Peanut is a kind of plant we are interested in. We used huayu-22 cultivar as our research material. In the beginning we followed the routine procedure to germinate the peanut (related methodology can be found in the supplement). Afterwards we transplated it to the objective soil in which peanut is planted continuously for several years. Everyday we will water the plants to keep the soil moist. 10 days later we collected the paper filters and cut the interested part and send it to gas chromatograph. The density of soil is 1.30g/cm3 .Benzoic acid, palmitic acid, octadecoic acid, as the most studied allelochemicals with peanut[6], were be measured. The results are showed in table 1. With the former equation, we can either calculate the ‘real ‘density of such materials circuiting the peanut root.

3. Discussion

Filter paper is only an option in our method. Filter paper is suitable for most root executes in our opinion. However, for other chemicals, raw tape may be a better option. The selection should be from the suggestion of chemist.

To ensure the accuracy of measurement, we also add preservative film into the two layers of filter paper to construct a ‘sandwich’, which can avoid the interference between the two layers. Then we will cut the filter papers with the sharp scissors in the same part (figure3).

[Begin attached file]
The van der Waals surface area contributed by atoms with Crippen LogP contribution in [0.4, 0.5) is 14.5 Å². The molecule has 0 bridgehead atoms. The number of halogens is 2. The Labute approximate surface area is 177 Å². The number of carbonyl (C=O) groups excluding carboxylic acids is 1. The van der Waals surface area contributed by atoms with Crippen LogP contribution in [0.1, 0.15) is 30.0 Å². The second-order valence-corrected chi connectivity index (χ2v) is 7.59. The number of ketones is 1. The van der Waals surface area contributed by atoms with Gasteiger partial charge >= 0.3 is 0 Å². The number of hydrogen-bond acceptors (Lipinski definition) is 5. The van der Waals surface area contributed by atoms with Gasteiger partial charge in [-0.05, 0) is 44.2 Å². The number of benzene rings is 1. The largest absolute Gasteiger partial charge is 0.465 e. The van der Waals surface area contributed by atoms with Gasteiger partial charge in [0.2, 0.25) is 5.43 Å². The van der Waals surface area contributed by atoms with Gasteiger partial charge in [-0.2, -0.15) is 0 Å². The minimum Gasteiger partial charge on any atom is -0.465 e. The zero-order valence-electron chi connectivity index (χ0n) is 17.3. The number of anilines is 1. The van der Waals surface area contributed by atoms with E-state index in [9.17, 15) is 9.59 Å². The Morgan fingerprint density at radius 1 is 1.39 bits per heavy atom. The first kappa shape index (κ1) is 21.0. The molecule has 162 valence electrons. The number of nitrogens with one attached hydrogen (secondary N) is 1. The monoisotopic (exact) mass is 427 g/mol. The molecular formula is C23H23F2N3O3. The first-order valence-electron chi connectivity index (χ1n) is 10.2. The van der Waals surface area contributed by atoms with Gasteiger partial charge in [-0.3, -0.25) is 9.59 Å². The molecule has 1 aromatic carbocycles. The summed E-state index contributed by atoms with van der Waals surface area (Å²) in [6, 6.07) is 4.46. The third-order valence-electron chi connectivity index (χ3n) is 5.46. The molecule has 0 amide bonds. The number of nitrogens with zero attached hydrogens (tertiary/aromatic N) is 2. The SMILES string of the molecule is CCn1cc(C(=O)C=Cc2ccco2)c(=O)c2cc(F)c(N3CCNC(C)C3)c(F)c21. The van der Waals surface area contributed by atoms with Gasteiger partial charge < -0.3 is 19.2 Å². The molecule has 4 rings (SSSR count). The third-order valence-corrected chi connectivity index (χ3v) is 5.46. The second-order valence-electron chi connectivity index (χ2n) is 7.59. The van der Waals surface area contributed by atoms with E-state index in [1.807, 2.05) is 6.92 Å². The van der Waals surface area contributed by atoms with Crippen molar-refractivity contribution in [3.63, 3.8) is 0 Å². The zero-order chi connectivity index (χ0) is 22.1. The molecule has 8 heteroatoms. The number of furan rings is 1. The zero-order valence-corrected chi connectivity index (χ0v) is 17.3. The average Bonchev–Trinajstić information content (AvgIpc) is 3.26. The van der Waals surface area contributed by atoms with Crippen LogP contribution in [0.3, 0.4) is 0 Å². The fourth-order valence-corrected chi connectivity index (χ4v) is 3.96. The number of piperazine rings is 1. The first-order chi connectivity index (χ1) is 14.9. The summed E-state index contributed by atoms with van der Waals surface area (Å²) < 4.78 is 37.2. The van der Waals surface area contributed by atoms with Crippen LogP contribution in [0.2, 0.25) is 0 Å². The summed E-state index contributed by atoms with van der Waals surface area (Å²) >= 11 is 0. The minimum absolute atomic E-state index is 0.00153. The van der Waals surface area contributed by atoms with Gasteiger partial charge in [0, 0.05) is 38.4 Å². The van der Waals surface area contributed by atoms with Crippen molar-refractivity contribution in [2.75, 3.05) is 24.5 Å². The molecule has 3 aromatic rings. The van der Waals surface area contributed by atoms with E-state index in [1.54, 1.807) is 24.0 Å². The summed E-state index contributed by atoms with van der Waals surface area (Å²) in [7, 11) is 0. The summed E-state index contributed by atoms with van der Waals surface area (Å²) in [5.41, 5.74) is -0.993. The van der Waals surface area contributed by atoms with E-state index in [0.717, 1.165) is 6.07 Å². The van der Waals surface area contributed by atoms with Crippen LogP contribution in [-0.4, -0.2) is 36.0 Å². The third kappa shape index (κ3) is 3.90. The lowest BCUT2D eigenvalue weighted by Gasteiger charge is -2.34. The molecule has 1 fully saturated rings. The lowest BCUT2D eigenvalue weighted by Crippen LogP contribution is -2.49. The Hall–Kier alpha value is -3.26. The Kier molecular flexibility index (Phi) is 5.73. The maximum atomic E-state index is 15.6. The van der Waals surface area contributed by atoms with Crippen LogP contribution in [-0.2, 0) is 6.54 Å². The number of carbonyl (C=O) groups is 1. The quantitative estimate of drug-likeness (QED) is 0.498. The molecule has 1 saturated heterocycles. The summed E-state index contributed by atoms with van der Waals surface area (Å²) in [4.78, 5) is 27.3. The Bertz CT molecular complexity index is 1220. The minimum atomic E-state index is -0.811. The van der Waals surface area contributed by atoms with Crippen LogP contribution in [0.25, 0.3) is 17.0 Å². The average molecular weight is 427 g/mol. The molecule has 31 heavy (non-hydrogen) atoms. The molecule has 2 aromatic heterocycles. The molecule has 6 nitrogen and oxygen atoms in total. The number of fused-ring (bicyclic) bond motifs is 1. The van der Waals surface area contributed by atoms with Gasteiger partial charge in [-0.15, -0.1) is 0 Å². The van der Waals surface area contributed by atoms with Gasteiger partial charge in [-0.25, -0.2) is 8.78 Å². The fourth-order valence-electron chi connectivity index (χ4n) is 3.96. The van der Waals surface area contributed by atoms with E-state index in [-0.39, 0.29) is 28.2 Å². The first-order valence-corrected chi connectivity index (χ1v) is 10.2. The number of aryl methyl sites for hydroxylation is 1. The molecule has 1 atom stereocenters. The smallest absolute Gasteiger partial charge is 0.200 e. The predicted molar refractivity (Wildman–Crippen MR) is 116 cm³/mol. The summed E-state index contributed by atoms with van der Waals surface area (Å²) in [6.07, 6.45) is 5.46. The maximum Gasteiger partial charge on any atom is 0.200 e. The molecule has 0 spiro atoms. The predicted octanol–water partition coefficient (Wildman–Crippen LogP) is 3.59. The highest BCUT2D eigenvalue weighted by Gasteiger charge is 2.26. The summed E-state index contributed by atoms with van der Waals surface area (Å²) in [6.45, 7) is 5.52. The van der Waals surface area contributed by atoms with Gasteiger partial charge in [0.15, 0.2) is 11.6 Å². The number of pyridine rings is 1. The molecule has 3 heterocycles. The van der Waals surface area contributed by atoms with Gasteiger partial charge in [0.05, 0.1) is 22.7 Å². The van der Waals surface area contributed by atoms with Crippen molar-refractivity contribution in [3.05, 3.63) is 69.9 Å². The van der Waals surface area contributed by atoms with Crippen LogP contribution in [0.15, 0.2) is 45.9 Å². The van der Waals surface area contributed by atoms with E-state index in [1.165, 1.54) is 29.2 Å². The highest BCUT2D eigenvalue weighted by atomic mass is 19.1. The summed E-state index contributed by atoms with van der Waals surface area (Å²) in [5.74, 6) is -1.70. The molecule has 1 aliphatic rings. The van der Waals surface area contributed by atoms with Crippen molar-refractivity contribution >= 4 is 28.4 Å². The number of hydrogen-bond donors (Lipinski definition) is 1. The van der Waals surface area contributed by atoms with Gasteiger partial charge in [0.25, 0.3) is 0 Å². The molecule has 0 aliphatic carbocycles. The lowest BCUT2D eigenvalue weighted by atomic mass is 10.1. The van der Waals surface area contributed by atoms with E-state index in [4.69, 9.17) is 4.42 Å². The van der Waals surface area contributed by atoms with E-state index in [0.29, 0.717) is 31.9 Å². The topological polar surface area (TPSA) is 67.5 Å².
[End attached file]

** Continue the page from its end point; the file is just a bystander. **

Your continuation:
Figure 3: sandwich structure of paper filter sample

There exists a problem: absorbability of the filter paper will affect the calculation accuracy. For the purpose of accuracy, after the initial measurement the absorbability of filter paper (or other materials) to the objective molecules should be measured at the initial concentration. In this paper we avoid such work due to the complexity of different execute molecules and absorbing media. If adsorption. coefficient A(%) is introduced into our equation, the new equation is :


Our method has a great advantage: we can calculate the real density of root executes easily and fast. Moreover we can compare the density on the surface of the plant root and the concentration in the liquid media, which can help researchers decide the concentration in the liquid media when they design the experiment. Compared to the former research [7], we can find that in spite that the concentration of chemicals in soil is low, but the density surrounding the root is very high, which will obstacle the development of peanut. Our results perfect explain the long-existing question: why do the low quantity of allelochemicals affect the plant development? How do the allele chemicals play their roles in crop continuous obstacle?